Dear Friend of Hymnary,

As you know, we don't ask for money too often. But we're asking now.

So before you hit the "close" button on this box, please consider a donation to keep Hymnary going.

More than half a million people come here every month -- worship leaders, hymnologists, hymn lovers and more -- people who now have access to the most complete database of North American hymnody on the planet thanks to this site. But keeping all of this afloat does not come without a cost, and we have limited sources of revenue. So if you benefit from Hymnary.org, would you please consider a donation today? Even small amounts help, and they also let us know you're behind us and support what we do.

You can make your tax-deductible contribution by clicking the Donate button below, or you can send a check to Hymnary at 3201 Burton SE, Grand Rapids, MI 49546.

On behalf of the entire Hymnary team,
Harry Plantinga

Bless Thou the Gifts

Full Text

O bless the gifts our hands have brought;
And bless the work our hearts have planned.
Ours is the faith, the will, the thought;
The rest, O God, is in Your hand.

Source: The Celebration Hymnal: songs and hymns for worship #817

Author: Samuel Longfellow

Longfellow, Samuel, B. A., brother of the Poet, was born at Portland, Maine, June 18, 1819, and educated at Harvard, where he graduated in Arts in 1839, and in Theology in 1846. On receiving ordination as an Unitarian Minister, he became Pastor at Fall River, Massachusetts, 1848; at Brooklyn, 1853; and at Germantown, Pennsylvania, 1860. In 1846 he edited, with the Rev. S. Johnson (q. v.), A Book of Hymns for Public and Private Devotion. This collection was enlarged and revised in 1848. In 1859 his Vespers was published, and in 1864 the Unitarian Hymns of the Spirit , under the joint editorship of the Rev. S. Johnson and himself. His Life of his brother, the Poet Longfellow, was published in 1886. To the works named he contributed the follow… Go to person page >

Text Information

First Line: Bless Thou the gifts our hands have brought
Title: Bless Thou the Gifts
Author: Samuel Longfellow (ca. 1886)
Meter: 8.8.8.8
Language: English

Tune

CANONBURY

Derived from the fourth piano piece in Robert A. Schumann's Nachtstücke, Opus 23 (1839), CANONBURY first appeared as a hymn tune in J. Ireland Tucker's Hymnal with Tunes, Old and New (1872). The tune, whose title refers to a street and square in Islington, London, England, is often matched to Haver…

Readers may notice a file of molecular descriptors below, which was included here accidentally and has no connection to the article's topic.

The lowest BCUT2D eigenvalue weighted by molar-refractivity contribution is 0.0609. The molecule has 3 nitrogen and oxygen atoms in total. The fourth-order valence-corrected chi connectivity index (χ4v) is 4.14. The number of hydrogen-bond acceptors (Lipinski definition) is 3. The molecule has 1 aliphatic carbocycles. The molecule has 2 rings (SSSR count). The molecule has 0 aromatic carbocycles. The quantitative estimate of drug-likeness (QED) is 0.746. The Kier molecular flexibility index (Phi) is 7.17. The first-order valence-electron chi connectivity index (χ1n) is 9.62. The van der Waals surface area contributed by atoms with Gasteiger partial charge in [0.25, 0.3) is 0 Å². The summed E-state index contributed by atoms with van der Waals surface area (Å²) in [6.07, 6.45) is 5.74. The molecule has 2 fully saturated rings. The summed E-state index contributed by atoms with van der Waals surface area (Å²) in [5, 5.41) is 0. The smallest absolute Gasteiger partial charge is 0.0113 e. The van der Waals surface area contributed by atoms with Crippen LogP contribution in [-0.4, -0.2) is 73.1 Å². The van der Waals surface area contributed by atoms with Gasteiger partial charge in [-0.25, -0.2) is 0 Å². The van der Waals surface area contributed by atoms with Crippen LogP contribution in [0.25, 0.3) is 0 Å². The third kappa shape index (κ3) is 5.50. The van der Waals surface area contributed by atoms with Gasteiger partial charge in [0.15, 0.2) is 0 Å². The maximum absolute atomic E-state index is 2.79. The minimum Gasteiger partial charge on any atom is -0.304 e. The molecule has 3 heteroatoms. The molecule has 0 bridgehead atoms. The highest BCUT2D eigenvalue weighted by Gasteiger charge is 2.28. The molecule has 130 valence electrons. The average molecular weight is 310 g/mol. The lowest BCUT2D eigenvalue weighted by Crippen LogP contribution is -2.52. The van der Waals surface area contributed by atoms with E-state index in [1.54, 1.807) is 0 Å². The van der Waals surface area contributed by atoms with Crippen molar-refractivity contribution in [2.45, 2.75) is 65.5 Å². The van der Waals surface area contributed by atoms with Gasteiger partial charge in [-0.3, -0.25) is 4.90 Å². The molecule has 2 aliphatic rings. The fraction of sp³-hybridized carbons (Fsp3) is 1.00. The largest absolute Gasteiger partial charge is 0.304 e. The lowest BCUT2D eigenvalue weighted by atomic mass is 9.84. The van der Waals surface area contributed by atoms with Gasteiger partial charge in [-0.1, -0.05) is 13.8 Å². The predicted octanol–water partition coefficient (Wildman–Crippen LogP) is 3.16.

Go to tune page >


DEUS TUORUM MILITUM

DEUS TUORUM MILITUM (sometimes called GRENOBLE) was published in France in the 1753 Grenoble Antiphoner as a setting for the text "Deus tuorum militum" (“The God of Your Soldiers”). One of the finest French diocesan tunes from the eighteenth century, it represents a departure in Roman Catholic h…

Go to tune page >


Timeline

Media

General Settings
Stanza Selection
Voice Selection
Text size:
Music size:
Transpose (Half Steps):
Capo:
Contacting server...
Contacting server...

Questions? Check out the FAQ
Download:
This is a preview of your FlexScore.
The Cyber Hymnal #676
  • Adobe Acrobat image (PDF)
  • Noteworthy Composer score (NWC)
  • XML score (XML)
The United Methodist Hymnal #587
  • Bulletin Score (melody only) (PDF)
  • Bulletin Score (PDF)
  • Full Score (PDF)

Instances

Instances (1 - 6 of 6)Text InfoTune InfoTextScoreFlexScoreAudioPage Scan
The Celebration Hymnal: songs and hymns for worship #817Text
The Cyber Hymnal #676TextScoreAudio
The New National Baptist Hymnal #534
The United Methodist Hymnal #587TextFlexscoreAudio
The United Methodist Hymnal #587bText
찬송과 예배 = Chansong gwa yebae = Come, Let Us Worship: the Korean-English Presbyterian hymnal and service book #360
Include 27 pre-1979 instances



Advertisements